The story of Dante's other women

The artist Henry Holiday's 'Dante and Beatrice'

  ROME - For centuries, the woman most associated with Dante was Beatrice, considered his muse and one true love. However, according to a new book by Marco Santagata, there were other women with whom Dante had a much closer relationship. 

  Santagata, who died last November, was an academic and writer who dedicated his life to the study of Dante, Petrarch and Boccaccio, among others, and wrote many books, both fiction and non-fiction on their lives and work.

  ‘Le Donne di Dante’, published posthumously by Il Mulino, discusses the other women in his life, most notably Tana and Gemma, his sister and wife, though many others who had an impact on his poetry are also mentioned. Beatrice, whom Dante most likely met only a handful of times in his life, is thought by some to be more of a poetic inspiration than an actual love, though she clearly did have some great effect on him.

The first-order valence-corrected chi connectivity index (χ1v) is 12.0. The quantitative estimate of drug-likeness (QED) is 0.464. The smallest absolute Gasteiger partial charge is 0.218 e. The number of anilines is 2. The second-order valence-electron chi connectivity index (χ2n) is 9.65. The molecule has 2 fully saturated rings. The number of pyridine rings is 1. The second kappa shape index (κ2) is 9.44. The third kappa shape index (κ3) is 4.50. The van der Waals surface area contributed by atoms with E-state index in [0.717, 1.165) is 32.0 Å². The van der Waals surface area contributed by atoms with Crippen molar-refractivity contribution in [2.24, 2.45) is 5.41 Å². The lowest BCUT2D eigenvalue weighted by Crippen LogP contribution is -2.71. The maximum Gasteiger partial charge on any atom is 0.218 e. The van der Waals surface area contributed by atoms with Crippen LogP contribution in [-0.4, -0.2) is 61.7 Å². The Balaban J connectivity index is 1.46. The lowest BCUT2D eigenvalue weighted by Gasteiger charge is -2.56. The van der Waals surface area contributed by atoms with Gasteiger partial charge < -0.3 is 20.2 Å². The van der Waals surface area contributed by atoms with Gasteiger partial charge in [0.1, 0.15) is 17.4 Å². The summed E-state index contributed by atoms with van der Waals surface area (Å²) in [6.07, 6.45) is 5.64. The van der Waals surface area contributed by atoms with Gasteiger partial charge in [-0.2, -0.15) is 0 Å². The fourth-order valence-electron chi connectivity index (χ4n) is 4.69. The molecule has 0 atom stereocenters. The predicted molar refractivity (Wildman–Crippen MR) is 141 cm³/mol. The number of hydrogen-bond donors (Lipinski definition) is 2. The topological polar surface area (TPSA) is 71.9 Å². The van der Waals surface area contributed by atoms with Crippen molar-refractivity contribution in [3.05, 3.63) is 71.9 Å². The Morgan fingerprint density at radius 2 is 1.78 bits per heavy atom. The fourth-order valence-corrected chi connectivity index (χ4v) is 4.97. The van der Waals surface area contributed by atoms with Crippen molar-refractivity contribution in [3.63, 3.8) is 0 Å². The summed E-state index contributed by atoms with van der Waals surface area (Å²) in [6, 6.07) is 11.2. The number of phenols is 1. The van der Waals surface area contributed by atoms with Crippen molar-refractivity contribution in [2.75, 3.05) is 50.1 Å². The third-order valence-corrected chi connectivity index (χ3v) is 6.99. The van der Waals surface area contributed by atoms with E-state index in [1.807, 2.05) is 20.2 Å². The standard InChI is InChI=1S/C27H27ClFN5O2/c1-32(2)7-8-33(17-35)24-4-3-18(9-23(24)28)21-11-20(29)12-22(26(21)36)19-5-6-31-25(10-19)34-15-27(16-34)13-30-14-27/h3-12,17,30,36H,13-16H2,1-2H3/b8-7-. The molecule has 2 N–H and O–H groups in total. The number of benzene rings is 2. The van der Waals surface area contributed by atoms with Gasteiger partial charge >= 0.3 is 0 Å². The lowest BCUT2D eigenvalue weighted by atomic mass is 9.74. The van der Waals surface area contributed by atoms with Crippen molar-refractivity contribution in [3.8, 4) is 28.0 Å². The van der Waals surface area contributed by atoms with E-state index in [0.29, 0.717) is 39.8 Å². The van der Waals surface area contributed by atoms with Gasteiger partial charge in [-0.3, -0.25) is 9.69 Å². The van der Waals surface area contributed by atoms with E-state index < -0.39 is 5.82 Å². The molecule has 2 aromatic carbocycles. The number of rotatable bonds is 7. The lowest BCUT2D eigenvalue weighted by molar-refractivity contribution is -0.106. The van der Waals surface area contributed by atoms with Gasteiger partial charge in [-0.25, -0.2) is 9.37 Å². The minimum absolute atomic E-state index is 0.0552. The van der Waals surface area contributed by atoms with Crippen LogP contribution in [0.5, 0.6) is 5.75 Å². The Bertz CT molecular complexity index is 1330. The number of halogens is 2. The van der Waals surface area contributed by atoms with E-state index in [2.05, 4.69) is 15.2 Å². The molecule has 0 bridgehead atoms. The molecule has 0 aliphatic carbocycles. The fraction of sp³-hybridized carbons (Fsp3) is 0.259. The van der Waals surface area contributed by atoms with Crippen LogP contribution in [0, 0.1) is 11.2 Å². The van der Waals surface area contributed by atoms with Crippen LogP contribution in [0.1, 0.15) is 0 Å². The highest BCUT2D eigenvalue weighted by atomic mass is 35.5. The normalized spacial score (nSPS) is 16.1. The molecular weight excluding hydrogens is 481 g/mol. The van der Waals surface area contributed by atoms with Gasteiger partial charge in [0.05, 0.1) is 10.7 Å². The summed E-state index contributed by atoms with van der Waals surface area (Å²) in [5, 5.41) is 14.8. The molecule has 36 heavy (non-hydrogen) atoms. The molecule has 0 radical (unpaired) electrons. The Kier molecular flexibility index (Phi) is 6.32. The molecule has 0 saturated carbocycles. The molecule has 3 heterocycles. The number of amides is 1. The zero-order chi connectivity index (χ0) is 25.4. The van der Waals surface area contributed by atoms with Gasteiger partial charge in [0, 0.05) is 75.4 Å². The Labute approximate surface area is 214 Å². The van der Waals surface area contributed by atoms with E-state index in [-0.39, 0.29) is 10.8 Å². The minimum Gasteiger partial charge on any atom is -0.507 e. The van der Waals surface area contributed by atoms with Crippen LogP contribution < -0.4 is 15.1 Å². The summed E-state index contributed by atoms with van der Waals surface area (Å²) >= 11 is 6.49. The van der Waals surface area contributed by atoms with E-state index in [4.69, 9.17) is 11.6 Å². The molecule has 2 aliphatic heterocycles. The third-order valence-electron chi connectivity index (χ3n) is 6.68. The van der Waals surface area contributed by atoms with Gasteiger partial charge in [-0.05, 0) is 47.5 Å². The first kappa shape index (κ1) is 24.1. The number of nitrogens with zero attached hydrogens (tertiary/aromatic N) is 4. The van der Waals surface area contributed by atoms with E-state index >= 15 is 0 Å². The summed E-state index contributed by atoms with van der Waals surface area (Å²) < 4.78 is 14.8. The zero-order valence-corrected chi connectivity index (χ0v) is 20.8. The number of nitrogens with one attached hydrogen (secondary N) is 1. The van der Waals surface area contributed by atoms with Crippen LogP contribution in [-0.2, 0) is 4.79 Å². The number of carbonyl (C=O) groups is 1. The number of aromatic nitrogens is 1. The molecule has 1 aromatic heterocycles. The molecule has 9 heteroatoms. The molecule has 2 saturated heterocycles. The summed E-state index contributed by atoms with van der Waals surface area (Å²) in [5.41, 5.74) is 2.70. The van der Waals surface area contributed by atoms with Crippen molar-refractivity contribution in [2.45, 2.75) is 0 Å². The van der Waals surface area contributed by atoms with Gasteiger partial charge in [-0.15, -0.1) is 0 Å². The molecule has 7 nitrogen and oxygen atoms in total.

Dante’s engagement to Gemma Donati was arranged when he was around 11, though they weren’t married until his early 20s. Very little is known about her, and she is never mentioned in his poetry, though a few of her relatives are.

  Dante’s sister Tana was a great moral and financial support for him, though she never got much poetic appreciation from him, with women he barely knew such as Francesca di Rimini having a greater part in his poetry. In fact, as Santagata discusses, both Tana’s husband and Gemma’s family were very financially kind to Dante. 

  Santagata’s book tells the story of Dante’s life through all the women he knew, at times perhaps in contrast to the more poetic version Dante told.